Even though the US-German deal on Nord Stream 2 is not final, in case the contentious pipeline is completed, Poland will still be able to prevent the gas from flowing for a long time – writes Wojciech Jakóbik, editor in chief at BiznesAlert.pl.
The resistance to the Nord Steam 2 deal expressed by the German opposition parties and the US Congress means there is still hope the agreement will be revised to benefit the critics from Poland, Ukraine and the entire Central and Eastern Europe. Another delay in the construction of Nord Stream 2, which is still possible, could force the new government in Germany, or the US Congress to take action to stop the construction. However, this scenario is becoming less probable by the day. If it turns out that Gazprom’s pipe will be completed, there is still no guarantee whether and when it will start deliveries. This is because of three reasons:
1. The current US sanctions prevent companies from certifying the Nord Stream 2. This is why Norway’s DNV GL withdrew from the project after the restrictions had been introduced. Russians need to bypass this problem, but it is unclear whether they will find a way. The current sanctions against Nord Stream 2 may be expanded, or new entities eager to certify the pipe could be added. The US Congress which has criticized the US-German deal may radicalize Washington’s position on this issue.
2. The EU gas directive, which was revised with a big participation of Poles, makes it mandatory for Nord Stream 2 to abide by EU anti-monopoly regulations, which involve the obligation to appoint an independent operator, introduce fair tariffs and allow third parties to tap into the pipe. According to Germany’s Federal Network Agency Bundesnetzagentur, that role will be played by Nord Stream 2 AG, a company that is entirely owned by Gazprom. Following in Russia’s footsteps, Germany is pursuing the fait accompli policy as well by having applied for the certification of the operator already in June 2021. Such a choice can be questioned by the European Commission without whose approval it will not be possible to start gas deliveries via the pipe. It is worth adding that the operator has been targeted by America’s sanctions, which at this point are suspended in order to strike a deal on Nord Stream 2 with Germany. If the deal collapses, and the US sanctions are introduced, the company will not be able to function, which means Gazprom will have to look for a different operator and will not be able to start deliveries.
3. Poland’s victory at the European Court of Justice in the OPAL dispute can be used as a precedence in another disagreement about Nord Stream 2. OPAL is an onshore leg of Nord Stream 1, a pipe that transmits gas from Russia to Germany. Poles went to court to question the fact that Gazprom was exempted from abiding by the third energy package, which was proposed by Germany’s Federal Network Agency. Russians wanted to have the entire OPAL capacity for themselves to be able to fully use the Nord Stream 1. The court supported Poland’s claim and rejected Germany’s complaint. At the same time it ruled that the energy solidarity principle makes it illegal to take actions such as the ones taken by Germany, as they are detrimental to other member states, in this case Poland. The Nord Stream 2 pipeline also has an onshore leg in Germany called EUGAL. The same court dispute could erupt over the land pipe, and it could result in deliveries being halted until the argument is settled. However, it is worth reminding that in the case of EUGAL the fait accompli policy has been already implemented, because as of April 2021 it transmits gas without Nord Stream 2, and its capacity is most certainly fully booked, which would make it difficult to stop the transmission until the legal dispute is resolved. On the other hand, Bundesnetzagentur did not agree to excluding the Nord Stream 2 from the third energy package, and the dispute over this issue will be settled on the 25th of August.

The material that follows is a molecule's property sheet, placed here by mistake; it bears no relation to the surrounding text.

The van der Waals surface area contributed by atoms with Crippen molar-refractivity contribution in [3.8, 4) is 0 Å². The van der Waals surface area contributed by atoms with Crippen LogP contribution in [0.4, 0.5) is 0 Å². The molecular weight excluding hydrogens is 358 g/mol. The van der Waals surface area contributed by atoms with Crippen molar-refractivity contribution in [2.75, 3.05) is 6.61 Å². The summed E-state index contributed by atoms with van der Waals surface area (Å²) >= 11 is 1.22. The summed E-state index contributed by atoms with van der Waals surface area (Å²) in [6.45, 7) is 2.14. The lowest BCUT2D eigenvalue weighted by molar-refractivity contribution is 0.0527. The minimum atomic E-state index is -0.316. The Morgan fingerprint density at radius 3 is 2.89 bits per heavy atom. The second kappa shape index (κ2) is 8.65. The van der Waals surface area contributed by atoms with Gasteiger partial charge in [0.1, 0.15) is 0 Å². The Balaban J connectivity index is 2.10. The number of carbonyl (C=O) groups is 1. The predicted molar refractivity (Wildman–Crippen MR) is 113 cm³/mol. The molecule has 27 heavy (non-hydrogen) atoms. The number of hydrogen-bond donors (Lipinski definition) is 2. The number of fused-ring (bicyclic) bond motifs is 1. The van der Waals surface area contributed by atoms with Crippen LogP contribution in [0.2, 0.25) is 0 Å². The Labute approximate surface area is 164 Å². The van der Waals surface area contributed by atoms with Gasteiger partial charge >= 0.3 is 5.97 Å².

Therefore, Poland together with other critics of the Nord Stream 2 pipeline could play for time and negotiate a better deal on the gas pipeline by removing issues with security deficits raised by Kiev and Warsaw. It is also worth raising the price of the agreement by expecting Americans and Germans to support projects that are important for Poland and Central and Eastern Europe, with nuclear power at the top of the list. This is why one should appreciate the efforts put into staying in touch with the potential successors of Angela Merkel, including the Green Party candidate Annalena Baerbock who has already rejected the deal, and future opponents of Joe Biden, as well as the US Congress, which doesn’t accept the agreement as well.